Partial termination and proper notice is contested

Lawsuits are nothing new in construction insurance or surety, but some of them have novel twists.

Such as a partial termination of a subcontractor by a prime contractor. And a countersuit by a surety against a contractor. One recent project had both.

Hunt Construction Group, now known as AECOM Hunt, has tried unsuccessfully to tap a performance bond for a mechanical subcontractor that Hunt replaced in 2016 on the new, 37-story Fairmont Austin Hotel in Austin. Liberty Mutual refused the claim, Hunt sued in April 2017 in federal court in Austin and Liberty Mutual countersued.

However, Liberty Mutual’s countersuit failed to muster in court, with a federal judge in Texas ruling against the surety.

The countersuit ran afoul of Texas law, noted Justice Andrew Austin, because state laws prohibit a surety from bringing a breach-of-contract suit against the would-be bond beneficiary.

Austin ruled that Liberty Mutual’s argument that Hunt had breached the performance bond contract was a “logical impossibility.” As a beneficiary of the bond, Hunt had no obligation to Liberty Mutual, so there could be no breach of contract. In addition, language in the bond contract itself prohibited Liberty Mutual from suing Hunt, Austin noted in this decision.

“A party that takes on no affirmative obligations under an agreement obviously cannot be sued for breach of the agreement—it is logically impossible for a party to breach a contract that imposes no obligations on that party,” Austin wrote. “This conclusion makes even more sense here, where Liberty concedes that it has not paid one cent to anyone under the performance bond.”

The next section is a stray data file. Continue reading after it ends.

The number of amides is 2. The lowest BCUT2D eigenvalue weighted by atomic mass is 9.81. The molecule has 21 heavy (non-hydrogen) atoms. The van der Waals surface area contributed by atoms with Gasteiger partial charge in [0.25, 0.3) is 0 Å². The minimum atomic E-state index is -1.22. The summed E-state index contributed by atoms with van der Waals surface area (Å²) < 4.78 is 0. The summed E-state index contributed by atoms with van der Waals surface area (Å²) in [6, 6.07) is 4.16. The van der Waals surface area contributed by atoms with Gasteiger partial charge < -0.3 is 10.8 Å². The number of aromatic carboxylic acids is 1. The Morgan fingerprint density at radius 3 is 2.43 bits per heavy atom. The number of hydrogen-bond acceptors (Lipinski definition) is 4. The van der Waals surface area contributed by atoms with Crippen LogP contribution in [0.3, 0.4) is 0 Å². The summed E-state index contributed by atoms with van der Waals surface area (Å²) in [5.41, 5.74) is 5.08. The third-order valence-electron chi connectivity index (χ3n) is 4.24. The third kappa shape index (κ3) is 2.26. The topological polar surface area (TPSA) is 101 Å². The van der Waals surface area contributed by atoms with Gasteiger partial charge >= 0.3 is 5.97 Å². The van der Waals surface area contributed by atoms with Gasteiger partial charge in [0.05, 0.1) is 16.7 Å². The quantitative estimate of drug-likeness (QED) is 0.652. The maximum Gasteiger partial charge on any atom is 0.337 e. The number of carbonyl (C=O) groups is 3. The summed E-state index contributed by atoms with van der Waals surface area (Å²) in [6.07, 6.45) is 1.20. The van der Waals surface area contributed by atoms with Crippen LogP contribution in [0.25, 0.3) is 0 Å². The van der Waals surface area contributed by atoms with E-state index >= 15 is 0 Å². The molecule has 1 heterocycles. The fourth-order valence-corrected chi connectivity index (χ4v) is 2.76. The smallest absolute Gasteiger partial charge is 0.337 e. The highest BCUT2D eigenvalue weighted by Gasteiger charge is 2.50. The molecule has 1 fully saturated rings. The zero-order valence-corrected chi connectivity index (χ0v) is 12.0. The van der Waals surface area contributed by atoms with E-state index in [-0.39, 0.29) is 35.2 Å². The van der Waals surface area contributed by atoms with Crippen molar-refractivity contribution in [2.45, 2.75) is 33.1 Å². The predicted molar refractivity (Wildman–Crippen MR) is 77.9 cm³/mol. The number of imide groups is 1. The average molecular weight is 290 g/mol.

However, the collapse of Liberty Mutual’s countersuit in federal court is just the latest chapter in a spirited, 18-month legal battle.

Austin’s largest hotel opened in March after a series of delays related to a dispute between Hunt and one of its key contractors, Cobb Mechanical Contractors.

Cobb was in charge of installing the plumbing and mechanical systems in the new luxury tower when Hunt pulled it from part of the job in Nov. 2016. Hunt argued the subcontractor had not been able to hire enough workers, causing delays, and that Cobb’s work was subpar.

Hunt hired a replacement sub and filed a $27-million lawsuit against Cobb seeking damages. The contractor has also named Liberty Mutual, which refused to pay out under the performance bond, as a defendant on the suit.

However, in a counterclaim filed in federal court, Liberty Mutual contended Hunt violated a number of conditions of the performance bond inked in August 2015, including unilaterally hiring a new subcontractor to complete Cobb’s work.

Liberty Mutual issued a subcontract performance bond agreement, naming Cobb Mechanical Contractors the principal and Hunt as the obligee, meaning it would receive the money in case of a default by Cobb on the nearly $31-million subcontract.

Under the bond agreement, Hunt was required to declare Cobb in default and give Liberty Mutual an opportunity to remedy the default, lawyers for the surety argued in a federal court filing. This included making available to Liberty Mutual the “balance of the subcontract price.”

Failing to Provide Proper Notice of Default

Instead, Liberty Mutual argued, Hunt improperly declared a “partial termination” – which took Cobb off one part of the project and kept it on another – and failed to provide a “proper notice of default and opportunity to cure to the subcontractor.”

“The Surety (Liberty) has suffered and continues to suffer substantial damages as a direct result of this material breach of Hunt’s obligations under the Bond,” attorneys for the Boston-based surety wrote.

In a statement, Cobb Mechanical dismissed Hunt’s allegations about its performance and said it “looks forward to pursuing its counterclaim to full recovery in federal court.”

“AECOM Hunt’s choice to partially terminate Cobb from the smaller portion of the project was entirely wrongful, wasteful and unproductive,” the company stated.

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